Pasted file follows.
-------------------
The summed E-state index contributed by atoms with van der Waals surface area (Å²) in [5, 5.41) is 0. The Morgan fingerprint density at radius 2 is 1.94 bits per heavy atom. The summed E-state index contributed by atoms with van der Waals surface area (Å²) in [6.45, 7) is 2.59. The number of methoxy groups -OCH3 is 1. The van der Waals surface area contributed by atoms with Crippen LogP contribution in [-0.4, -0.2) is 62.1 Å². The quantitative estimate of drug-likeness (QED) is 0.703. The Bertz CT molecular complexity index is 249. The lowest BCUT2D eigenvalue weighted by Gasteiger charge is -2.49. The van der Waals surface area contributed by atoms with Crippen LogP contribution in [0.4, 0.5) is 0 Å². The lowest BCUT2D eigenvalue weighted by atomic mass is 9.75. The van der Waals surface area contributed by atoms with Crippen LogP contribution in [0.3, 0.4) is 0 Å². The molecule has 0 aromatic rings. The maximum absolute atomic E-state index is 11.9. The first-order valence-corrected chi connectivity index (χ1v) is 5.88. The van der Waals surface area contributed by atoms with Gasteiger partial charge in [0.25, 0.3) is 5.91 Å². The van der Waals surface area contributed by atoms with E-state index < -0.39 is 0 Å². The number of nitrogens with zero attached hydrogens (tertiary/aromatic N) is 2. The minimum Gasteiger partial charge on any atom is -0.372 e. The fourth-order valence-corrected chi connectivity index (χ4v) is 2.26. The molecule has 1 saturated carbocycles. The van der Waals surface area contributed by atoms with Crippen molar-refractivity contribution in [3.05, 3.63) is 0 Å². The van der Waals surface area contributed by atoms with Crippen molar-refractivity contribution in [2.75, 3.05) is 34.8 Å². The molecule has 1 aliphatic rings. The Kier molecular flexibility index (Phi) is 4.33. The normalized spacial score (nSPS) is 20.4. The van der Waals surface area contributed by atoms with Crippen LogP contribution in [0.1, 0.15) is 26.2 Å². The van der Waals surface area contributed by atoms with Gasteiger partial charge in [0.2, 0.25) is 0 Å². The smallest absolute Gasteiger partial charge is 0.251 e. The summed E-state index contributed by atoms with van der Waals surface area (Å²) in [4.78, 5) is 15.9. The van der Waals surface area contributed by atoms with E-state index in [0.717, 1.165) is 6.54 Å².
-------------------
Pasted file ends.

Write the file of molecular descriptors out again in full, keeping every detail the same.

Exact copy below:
The summed E-state index contributed by atoms with van der Waals surface area (Å²) in [5, 5.41) is 0. The Morgan fingerprint density at radius 2 is 1.94 bits per heavy atom. The summed E-state index contributed by atoms with van der Waals surface area (Å²) in [6.45, 7) is 2.59. The number of methoxy groups -OCH3 is 1. The van der Waals surface area contributed by atoms with Crippen LogP contribution in [-0.4, -0.2) is 62.1 Å². The quantitative estimate of drug-likeness (QED) is 0.703. The Bertz CT molecular complexity index is 249. The lowest BCUT2D eigenvalue weighted by Gasteiger charge is -2.49. The van der Waals surface area contributed by atoms with Crippen LogP contribution in [0.4, 0.5) is 0 Å². The lowest BCUT2D eigenvalue weighted by atomic mass is 9.75. The van der Waals surface area contributed by atoms with Crippen LogP contribution in [0.3, 0.4) is 0 Å². The molecule has 0 aromatic rings. The maximum absolute atomic E-state index is 11.9. The first-order valence-corrected chi connectivity index (χ1v) is 5.88. The van der Waals surface area contributed by atoms with Gasteiger partial charge in [0.25, 0.3) is 5.91 Å². The van der Waals surface area contributed by atoms with E-state index < -0.39 is 0 Å². The number of nitrogens with zero attached hydrogens (tertiary/aromatic N) is 2. The minimum Gasteiger partial charge on any atom is -0.372 e. The fourth-order valence-corrected chi connectivity index (χ4v) is 2.26. The molecule has 1 saturated carbocycles. The van der Waals surface area contributed by atoms with Crippen molar-refractivity contribution in [3.05, 3.63) is 0 Å². The van der Waals surface area contributed by atoms with Crippen molar-refractivity contribution in [2.75, 3.05) is 34.8 Å². The molecule has 1 aliphatic rings. The Kier molecular flexibility index (Phi) is 4.33. The normalized spacial score (nSPS) is 20.4. The van der Waals surface area contributed by atoms with Crippen LogP contribution in [0.1, 0.15) is 26.2 Å². The van der Waals surface area contributed by atoms with Gasteiger partial charge in [0.2, 0.25) is 0 Å². The smallest absolute Gasteiger partial charge is 0.251 e. The summed E-state index contributed by atoms with van der Waals surface area (Å²) in [4.78, 5) is 15.9. The van der Waals surface area contributed by atoms with E-state index in [0.717, 1.165) is 6.54 Å².